Shooting at 3000 frames per second, the camera was able to capture every split-second aspect of the chameleon's tongue strike. Slowed down, the video allows you to see how every component of the process works in harmony: First, muscles in the lizard’s tongue contract like the string of a bow. Then, when that tension is released, the bony base of the tongue shoots forward, pushing the sticky, elastic part toward the chameleon’s prey.

According to Christopher Anderson, one of the scientists who conducted the high-speed camera research, larger chameleons can catapult their tongues forward at distances of one to two times their body length. For smaller chameleons, this distance can reach up to two and a half times their body length. “Small chameleons need to be able to eat more food for their body size than large chameleons,” he tells bioGraphic in the video, “and so by being able to project their tongues proportionately further than these large species, they basically are opening up additional feeding opportunities to themselves that they wouldn’t have if they had a shorter tongue.”

To see one of nature’s greatest hunting tools in action, check out the full video below.

[h/t The Kid Should See This]

There May Be an Ancient Reason Why Your Dog Eats Poop

Dogs aren't known for their picky taste in food, but some pups go beyond the normal trash hunting and start rooting around in poop, whether it be their own or a friend's. Just why dogs exhibit this behavior is a scientific mystery. Only some dogs do it, and researchers aren't quite sure where the impulse comes from. But if your dog is a poop eater, it's nearly impossible to steer them away from their favorite feces.

A new study in the journal Veterinary Medicine and Science, spotted by The Washington Post, presents a new theory for what scientists call "canine conspecific coprophagy," or dogs eating dog poop.

In online surveys about domestic dogs' poop-eating habits completed by thousands of pet owners, the researchers found no link between eating poop and a dog's sex, house training, compulsive behavior, or the style of mothering they received as puppies. However, they did find one common link between the poop eaters. Most tended to eat only poop that was less than two days old. According to their data, 85 percent of poop-eaters only go for the fresh stuff.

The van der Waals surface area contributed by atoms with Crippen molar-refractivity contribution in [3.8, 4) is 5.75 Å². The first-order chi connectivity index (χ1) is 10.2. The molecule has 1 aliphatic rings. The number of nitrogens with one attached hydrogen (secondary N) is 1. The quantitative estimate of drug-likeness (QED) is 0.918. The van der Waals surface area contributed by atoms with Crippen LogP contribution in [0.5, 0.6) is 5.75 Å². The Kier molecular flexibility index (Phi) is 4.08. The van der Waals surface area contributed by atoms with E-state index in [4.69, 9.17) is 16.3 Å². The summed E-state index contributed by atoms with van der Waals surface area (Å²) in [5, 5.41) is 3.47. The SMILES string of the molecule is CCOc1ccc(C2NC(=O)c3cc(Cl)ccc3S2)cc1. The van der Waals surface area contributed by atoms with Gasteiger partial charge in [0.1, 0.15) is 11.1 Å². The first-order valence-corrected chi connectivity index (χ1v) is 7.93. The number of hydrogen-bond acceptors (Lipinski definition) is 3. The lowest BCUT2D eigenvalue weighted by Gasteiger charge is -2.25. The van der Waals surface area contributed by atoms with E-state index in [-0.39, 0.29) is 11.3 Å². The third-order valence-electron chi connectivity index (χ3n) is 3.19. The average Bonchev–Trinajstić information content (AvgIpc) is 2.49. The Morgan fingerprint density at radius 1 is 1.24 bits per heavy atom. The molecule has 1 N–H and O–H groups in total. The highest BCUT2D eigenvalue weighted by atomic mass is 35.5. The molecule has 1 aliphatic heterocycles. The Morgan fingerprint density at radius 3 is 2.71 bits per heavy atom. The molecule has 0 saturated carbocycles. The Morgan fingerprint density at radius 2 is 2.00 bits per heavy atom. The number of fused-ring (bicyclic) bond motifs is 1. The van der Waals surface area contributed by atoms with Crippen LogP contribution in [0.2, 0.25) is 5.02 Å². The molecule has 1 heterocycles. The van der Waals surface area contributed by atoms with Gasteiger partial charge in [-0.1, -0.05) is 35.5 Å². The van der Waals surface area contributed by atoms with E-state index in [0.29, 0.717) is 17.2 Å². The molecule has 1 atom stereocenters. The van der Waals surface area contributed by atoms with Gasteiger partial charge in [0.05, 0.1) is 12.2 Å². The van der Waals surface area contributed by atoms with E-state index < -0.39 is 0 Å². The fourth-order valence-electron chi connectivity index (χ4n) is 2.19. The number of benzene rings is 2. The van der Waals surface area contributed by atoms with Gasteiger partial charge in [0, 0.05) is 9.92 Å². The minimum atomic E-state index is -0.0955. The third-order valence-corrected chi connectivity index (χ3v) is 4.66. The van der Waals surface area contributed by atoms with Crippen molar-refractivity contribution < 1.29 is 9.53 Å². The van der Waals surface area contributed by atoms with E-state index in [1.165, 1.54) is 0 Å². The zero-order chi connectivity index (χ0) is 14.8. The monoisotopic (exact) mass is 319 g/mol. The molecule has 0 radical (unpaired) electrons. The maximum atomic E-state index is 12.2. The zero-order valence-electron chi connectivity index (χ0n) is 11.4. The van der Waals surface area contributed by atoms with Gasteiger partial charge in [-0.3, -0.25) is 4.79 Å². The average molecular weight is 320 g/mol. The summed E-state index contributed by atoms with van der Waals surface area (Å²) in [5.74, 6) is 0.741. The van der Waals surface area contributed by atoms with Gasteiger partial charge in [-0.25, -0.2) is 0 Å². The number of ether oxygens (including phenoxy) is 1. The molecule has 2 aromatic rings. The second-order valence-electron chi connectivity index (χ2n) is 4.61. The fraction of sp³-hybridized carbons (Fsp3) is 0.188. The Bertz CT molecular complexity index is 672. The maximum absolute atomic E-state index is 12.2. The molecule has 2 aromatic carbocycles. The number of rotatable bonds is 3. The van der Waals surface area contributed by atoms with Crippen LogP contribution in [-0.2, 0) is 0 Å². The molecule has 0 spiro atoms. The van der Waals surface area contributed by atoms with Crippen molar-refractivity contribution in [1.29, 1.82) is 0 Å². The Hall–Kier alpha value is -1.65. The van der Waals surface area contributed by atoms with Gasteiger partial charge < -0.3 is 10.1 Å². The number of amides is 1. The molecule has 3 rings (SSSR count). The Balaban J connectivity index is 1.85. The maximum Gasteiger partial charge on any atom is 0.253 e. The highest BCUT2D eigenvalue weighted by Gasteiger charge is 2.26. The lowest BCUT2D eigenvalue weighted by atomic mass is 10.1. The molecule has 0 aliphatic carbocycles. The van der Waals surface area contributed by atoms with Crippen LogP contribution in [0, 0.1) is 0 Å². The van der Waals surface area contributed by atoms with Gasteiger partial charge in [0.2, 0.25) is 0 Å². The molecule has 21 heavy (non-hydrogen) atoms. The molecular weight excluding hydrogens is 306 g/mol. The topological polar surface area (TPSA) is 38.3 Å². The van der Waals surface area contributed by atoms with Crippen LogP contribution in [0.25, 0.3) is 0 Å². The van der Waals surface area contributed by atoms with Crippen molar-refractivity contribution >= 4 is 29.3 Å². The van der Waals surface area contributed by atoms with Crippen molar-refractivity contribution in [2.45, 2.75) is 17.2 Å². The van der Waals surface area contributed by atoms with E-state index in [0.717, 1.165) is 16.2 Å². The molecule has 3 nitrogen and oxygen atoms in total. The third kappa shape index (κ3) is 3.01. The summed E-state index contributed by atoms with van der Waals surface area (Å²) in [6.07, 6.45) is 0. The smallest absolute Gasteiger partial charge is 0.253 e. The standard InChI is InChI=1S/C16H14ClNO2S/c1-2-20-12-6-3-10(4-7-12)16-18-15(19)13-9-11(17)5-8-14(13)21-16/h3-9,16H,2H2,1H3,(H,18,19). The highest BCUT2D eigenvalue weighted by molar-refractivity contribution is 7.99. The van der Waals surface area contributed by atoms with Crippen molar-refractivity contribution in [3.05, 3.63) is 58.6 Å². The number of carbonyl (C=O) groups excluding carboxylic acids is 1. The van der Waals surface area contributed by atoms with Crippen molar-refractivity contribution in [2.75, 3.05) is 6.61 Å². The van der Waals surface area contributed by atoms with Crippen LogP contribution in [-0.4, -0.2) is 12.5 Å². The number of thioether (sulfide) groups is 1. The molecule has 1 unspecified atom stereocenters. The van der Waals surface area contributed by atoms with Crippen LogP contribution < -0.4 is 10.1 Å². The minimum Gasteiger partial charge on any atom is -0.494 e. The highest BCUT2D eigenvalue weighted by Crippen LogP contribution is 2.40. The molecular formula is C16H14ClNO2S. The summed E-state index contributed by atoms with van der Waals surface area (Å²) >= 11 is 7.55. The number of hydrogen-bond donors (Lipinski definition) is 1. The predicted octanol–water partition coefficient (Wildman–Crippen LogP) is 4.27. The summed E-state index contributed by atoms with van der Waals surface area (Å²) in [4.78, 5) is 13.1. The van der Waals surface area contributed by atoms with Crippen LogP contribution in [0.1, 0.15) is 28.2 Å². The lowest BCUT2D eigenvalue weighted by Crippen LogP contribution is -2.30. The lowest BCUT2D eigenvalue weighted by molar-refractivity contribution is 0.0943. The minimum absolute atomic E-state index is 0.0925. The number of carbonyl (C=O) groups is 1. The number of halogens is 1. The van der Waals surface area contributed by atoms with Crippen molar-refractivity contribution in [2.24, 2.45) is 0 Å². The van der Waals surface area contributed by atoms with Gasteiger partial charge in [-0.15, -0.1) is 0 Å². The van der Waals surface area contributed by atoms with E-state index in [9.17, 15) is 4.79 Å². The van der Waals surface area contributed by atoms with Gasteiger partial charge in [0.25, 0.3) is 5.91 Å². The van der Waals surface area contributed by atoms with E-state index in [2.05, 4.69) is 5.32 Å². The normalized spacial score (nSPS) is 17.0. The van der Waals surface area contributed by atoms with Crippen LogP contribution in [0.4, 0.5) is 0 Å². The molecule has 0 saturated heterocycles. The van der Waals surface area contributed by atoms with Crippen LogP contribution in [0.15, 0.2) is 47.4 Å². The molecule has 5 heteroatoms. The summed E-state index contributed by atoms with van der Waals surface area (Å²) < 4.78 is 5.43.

That timeline is important because it tracks with the lifespan of parasites. And this led the researchers to the following hypothesis: that eating poop is a holdover behavior from domestic dogs' ancestors, who may have had a decent reason to tuck into their friends' poop.

Since their poop has a high chance of containing intestinal parasites, wolves poop far from their dens. But if a sick wolf doesn't quite make it out of the den in time, they might do their business too close to home. A healthier wolf might eat this poop, but the parasite eggs wouldn't have hatched within the first day or two of the feces being dropped. Thus, the healthy wolf would carry the risk of infection away from the den, depositing the eggs they had consumed away in their own, subsequent bowel movements at an appropriate distance before the eggs had the chance to hatch into larvae and transmit the parasite to the pack.

Domestic dogs may just be enacting this behavior instinctively—only for them, there isn't as much danger of them picking up a parasite at home. However, the theory isn't foolproof. The surveys also found that so-called "greedy eaters" were more likely to eat feces than dogs who aren't quite so intense about food. So yes, it could still be about a poop-loving palate.

But really, it's much more pleasant to think about the behavior as a parasite-protection measure than our best pals foraging for a delicious fecal snack. 

[h/t The Washington Post]